Sigfox has clearly faced a challenge from other LPWAN technologies and "configurations" that have entered the market in the last few years, according to Light Reading's second source. Competitors include LoRa and Ingenu 's RPMA (for random phase multiple access), which, like Sigfox, rely on unlicensed spectrum to provide connectivity. Both Ingenu and the LoRa Alliance , an association set up to promote LoRa technology, have been especially critical of Sigfox. Indeed, while rivals are often dismissive of one another, the attacks on Sigfox have been unusually unrestrained. Last month, Ingenu CEO John Horn said that Sigfox's inability to transmit much data on the downlink connection (from the network to the device sensors) left it "dead in the water." A spokesperson for the LoRa Alliance has also slammed Sigfox for its downlink inferiority, arguing this gives LoRa a much bigger addressable market. (See Ingenu Revs Up IoT Rhetoric.) Nicholls hits back by arguing that neither Ingenu nor LoRa currently provides nationwide coverage anywhere. "Ingenu says it is in 100 cities but putting up one basestation does not create a large addressable market for people that want to connect devices," he says. "LoRa was built to do point-to-point and local connectivity and is great for that, but we do not see it as a competitor." All of these LPWAN technologies, however, now face a threat from standards being developed by the cellular communications industry. The most high-profile of these is NB-IoT, which mobile giant Vodafone Group plc (NYSE: VOD) expects to begin rolling out commercially as soon as next year. (See Vodafone Ups IoT Stakes With 2017 Plan for NB-IoT.) Many mobile operators are likely to prefer standards developed by the 3GPP and based on licensed spectrum to the LPWAN alternatives. That is partly due to concern about interference and congestion on networks using unlicensed frequencies. Upgrading cellular networks to support NB-IoT should also be more straightforward than deploying Sigfox, LoRa or Ingenu from scratch. And service providers want to avoid being "locked in" to one company's proprietary technology. Because it makes its intellectual property freely available to chipmakers, Sigfox does claim to be "open." Yet companies that want to use Sigfox technology have no choice but to partner and share service revenues with Sigfox. In 2014, following an interview with Sigfox CEO Ludovic Le Moan, Light Reading reported that Sigfox's typical take was as much as 40% of service-based sales. (See Sigfox Plans Global IoT Network.) All of this could explain why Sigfox has failed to attract many large traditional service providers as partners. Mobile operators that have announced tie-ups with Sigfox include Altice , which owns telecom networks in France, Portugal and the US, and Middle Eastern operator Oman Telecommunications Co. (Omantel) . Neither has shared many details of its plans, although Nicholls says Altice views Sigfox as a "tool in the [IoT] toolbox" and has already been awarded a metering contract in Portugal that will use Sigfox technology. (See Altice, Sigfox Join Forces in French IoT Battle.) Sigfox does count a number of cellular heavyweights as investors, including Spain's Telefónica , Japan's NTT DoCoMo Inc. (NYSE: DCM) and South Korea's SK Telecom (Nasdaq: SKM). None of these players, however, has embarked on anything approaching a widespread deployment of Sigfox technology. By contrast, SK Telecom has made far bigger rollout commitments to LoRa, as have India's Tata Communications Ltd. , KPN Telecom NV (NYSE: KPN) of the Netherlands and French operators Bouygues Telecom and Orange (NYSE: FTE). (See SK Telecom, Telkom Indonesia Unite on IoT and Tata Comms to Deploy IoT Network Using LoRa.) Besides boasting technological advantages over Sigfox, LoRa's backers have also been vigorously defending their LPWAN variant as one that, unlike Sigfox, is truly "open." Yet while the LoRa ecosystem might feature more players, Californian chipmaker Semtech Corp. (Nasdaq: SMTC) controls all of the intellectual property behind the technology. Ingenu, similarly, holds all of the RPMA cards. (See LoRa Alliance Defends Tech Against Sigfox Slur.) A few service providers appear to be hedging their bets. Orange, for instance, has suggested that LoRa is merely a stopgap until a 3GPP alternative appears. An executive at SK Telecom recently told Light Reading "the jury is still out" on a whole array of LPWAN technologies, including Sigfox, LoRa and the standards coming out of the 3GPP. (See LoRa May Not Be for Long Haul at Orange.) Given the uncertainties surrounding IoT, analysts are wary of passing judgment on Sigfox. Robin Duke-Woolley, the CEO of Beecham Research, points out that IoT software company Jasper Wireless Inc. -- which equipment giant Cisco Systems Inc. (Nasdaq: CSCO) bought for $1.4 billion in February -- was being dismissed as a failure back in 2008. Heavy Reading Senior Analyst Steve Bell suggests the urgency around NB-IoT is indicative of the pressure the cellular communications industry is under from LPWAN rivals. (See Cisco Looks to Jasper Acquisition to Transform Enterprises – & Itself.) As one of the main actors in the unfolding NB-IoT drama, Vodafone has clearly thrown its full weight behind the emerging standard, even going as far as saying it will "crush" Sigfox and LoRa. As revealed by Light Reading last week, AT&T Inc. (NYSE: T) is also firmly in the cellular camp. But Duke-Woolley harbors reservations about the 3GPP technologies being developed in response to the LPWAN challenge. (See Vodafone to 'Crush' LoRa, Sigfox With NB-IoT.) "These have potential weaknesses," he says. "After all, we are talking about ARPUs [average revenues per user] that are a fraction of traditional M2M [machine-to-machine communications] ARPUs and -- in my view -- the jury is out on these as to whether MNOs [mobile network operators] can actually sell them in the multi millions they need to in order to make them pay." Sigfox prefers to see NB-IoT as a "complementary" technology rather than one that is targeting exactly the same opportunity. According to Nicholls, the silicon cost of adding NB-IoT to an end point is set to fall from about $40 today to around $5 in the next five years. For Sigfox technology, those costs are likely to drop from $2 to $0.50 over the same period, he predicts. "The difference between that and $5 is a gigantic amount of business cases," he says. "But we see use cases where NB-IoT and Sigfox could be linked." One example he cites is a more sophisticated vehicle-tracking solution that would use Sigfox to transmit location data at occasional intervals but switch to NB-IoT for real-time updates in the event of a theft. Next page: Funding challenges Funding challenges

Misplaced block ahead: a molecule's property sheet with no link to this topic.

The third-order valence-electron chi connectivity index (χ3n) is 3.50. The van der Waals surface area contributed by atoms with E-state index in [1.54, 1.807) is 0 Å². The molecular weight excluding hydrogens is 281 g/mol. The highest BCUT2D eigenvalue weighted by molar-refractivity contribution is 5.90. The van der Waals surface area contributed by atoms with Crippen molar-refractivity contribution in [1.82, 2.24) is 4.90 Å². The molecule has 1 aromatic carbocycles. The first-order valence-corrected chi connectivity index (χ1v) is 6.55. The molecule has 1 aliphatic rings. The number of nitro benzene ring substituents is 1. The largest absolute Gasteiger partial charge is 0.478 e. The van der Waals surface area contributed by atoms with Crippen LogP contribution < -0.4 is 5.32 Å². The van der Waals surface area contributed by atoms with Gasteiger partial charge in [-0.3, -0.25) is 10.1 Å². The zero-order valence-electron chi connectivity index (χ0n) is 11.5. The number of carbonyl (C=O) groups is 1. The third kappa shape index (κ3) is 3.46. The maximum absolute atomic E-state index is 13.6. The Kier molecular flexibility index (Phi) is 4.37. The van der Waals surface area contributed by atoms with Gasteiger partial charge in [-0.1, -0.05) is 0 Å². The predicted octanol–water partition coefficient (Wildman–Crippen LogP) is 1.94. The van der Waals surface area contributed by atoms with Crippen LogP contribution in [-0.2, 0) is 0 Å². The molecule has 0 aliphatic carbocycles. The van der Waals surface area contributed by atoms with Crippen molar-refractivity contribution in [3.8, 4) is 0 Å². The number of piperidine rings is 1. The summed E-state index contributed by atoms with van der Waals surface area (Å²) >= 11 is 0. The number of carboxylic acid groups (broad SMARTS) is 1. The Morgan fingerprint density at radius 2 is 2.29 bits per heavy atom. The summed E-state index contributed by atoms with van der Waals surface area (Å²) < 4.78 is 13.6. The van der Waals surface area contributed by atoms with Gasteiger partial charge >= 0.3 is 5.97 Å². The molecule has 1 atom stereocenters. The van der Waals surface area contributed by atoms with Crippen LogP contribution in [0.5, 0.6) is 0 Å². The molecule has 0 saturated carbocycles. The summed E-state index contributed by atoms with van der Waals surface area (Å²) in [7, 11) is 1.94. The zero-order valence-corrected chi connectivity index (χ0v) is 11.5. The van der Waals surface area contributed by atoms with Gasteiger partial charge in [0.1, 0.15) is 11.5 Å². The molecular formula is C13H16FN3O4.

If players like Sigfox can make significant headway in the next few years -- either with or without partners from the cellular communications industry -- they may ultimately prove hard to budge. But Sigfox's progress has been relatively slow thus far. Since starting out in 2012, the company has grown its business to just 7 million connections across 20 countries, claiming to provide nationwide coverage in six of those markets. Yet not all of these connections are active today, acknowledges Nicholls. Le Moan last week appears to have told Forbes magazine that Sigfox made $13.5 million in revenues last year. That is much higher than the figure of $5 million that was previously reported, but hardly impressive for a company that has so far raised €127 million ($140 million) from investors. The problem for Sigfox is that -- much like the MNOs using NB-IoT -- it will not be able to boost sales dramatically without adding a lot more connections to its network. Boasting a major cost advantage over existing cellular technologies, the company reckons it can provide connectivity for as little as $1 per device per year. Calculating the actual figure is difficult because Sigfox shares revenues with partners, has not disclosed details of "live" connections and has also received income from distributor agreements. But even if it were twice as much, Sigfox would probably need to add tens of millions of connections in France alone to achieve a reported target for domestic sales of $100 million by 2020. Adding connections, however, means building out more basestations, and that will drive up costs. Ingenu claims its RPMA technology works over much longer distances than Sigfox's, and that Sigfox needs between 18 and 40 times as many towers to cover an area of a given size. In a press release distributed last month, the French company said its various agreements gave it access to more than 230,000 sites across the US. Yet Sigfox has reportedly deployed as few as 6,000 antennas globally. According to Light Reading's first source, some of the concerns about Sigfox relate to coverage problems. "It is inevitable that to pursue the strategy they have, they will need more funding," says Duke-Woolley. According to Forbes, Le Moan plans to raise another $200-300 million from investors. That same figure was previously cited by Light Reading's first source. Nicholls says the company is poised to do "another large [investment] round in the near future" to support rollout activities. But raising this amount could be tricky in the present circumstances. One uncertainty is how much of Sigfox's funding comes from international technology players and investment companies, and how much is provided by the French government. In the statement about its $115 million funding round in February last year, Sigfox identified one of its investors as Bpifrance, a French investment bank and a joint venture between the Caisse des dépôts et consignations and EPIC Bpifrance, two government agencies. Light Reading's first source reckons a substantial amount of funding has come from authorities, but Nicholls insists that Bpifrance is "far from being the majority [investor]." Nevertheless, given Sigfox's growing pains, and rising levels of LPWAN competition, the appetite for investment seems unlikely to have improved in the last 18 months. Even Nicholls concedes that IoT is developing at a slower pace than originally envisaged. "It's ridiculous to believe we will go from close to zero to billions of connections in a few years," he says. If Sigfox is to push on and become a real IoT force, its backers may need to have a lot of faith. — Iain Morris, , News Editor, Light Reading